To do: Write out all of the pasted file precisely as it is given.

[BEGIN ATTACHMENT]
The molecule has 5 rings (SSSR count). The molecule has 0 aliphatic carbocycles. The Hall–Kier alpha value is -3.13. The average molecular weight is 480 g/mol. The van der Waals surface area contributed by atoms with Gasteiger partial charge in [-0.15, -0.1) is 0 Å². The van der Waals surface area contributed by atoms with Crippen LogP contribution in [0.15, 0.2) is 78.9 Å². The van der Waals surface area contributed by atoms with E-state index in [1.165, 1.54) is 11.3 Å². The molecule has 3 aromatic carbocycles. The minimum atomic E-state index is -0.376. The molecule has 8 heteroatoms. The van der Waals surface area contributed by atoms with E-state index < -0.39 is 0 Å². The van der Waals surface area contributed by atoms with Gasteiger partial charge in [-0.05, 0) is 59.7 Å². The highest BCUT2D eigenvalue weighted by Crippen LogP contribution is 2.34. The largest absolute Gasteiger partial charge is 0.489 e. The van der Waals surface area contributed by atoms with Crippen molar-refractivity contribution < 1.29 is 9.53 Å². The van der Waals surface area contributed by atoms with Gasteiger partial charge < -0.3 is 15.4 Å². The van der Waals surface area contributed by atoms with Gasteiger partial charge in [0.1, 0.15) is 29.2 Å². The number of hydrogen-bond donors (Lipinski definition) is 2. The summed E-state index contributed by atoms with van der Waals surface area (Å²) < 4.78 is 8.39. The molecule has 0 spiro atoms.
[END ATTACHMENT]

The molecule has 5 rings (SSSR count). The molecule has 0 aliphatic carbocycles. The Hall–Kier alpha value is -3.13. The average molecular weight is 480 g/mol. The van der Waals surface area contributed by atoms with Gasteiger partial charge in [-0.15, -0.1) is 0 Å². The van der Waals surface area contributed by atoms with Crippen LogP contribution in [0.15, 0.2) is 78.9 Å². The van der Waals surface area contributed by atoms with E-state index in [1.165, 1.54) is 11.3 Å². The molecule has 3 aromatic carbocycles. The minimum atomic E-state index is -0.376. The molecule has 8 heteroatoms. The van der Waals surface area contributed by atoms with E-state index < -0.39 is 0 Å². The van der Waals surface area contributed by atoms with Gasteiger partial charge in [-0.05, 0) is 59.7 Å². The highest BCUT2D eigenvalue weighted by Crippen LogP contribution is 2.34. The largest absolute Gasteiger partial charge is 0.489 e. The van der Waals surface area contributed by atoms with Crippen molar-refractivity contribution < 1.29 is 9.53 Å². The van der Waals surface area contributed by atoms with Gasteiger partial charge < -0.3 is 15.4 Å². The van der Waals surface area contributed by atoms with Gasteiger partial charge in [0.1, 0.15) is 29.2 Å². The number of hydrogen-bond donors (Lipinski definition) is 2. The summed E-state index contributed by atoms with van der Waals surface area (Å²) < 4.78 is 8.39. The molecule has 0 spiro atoms.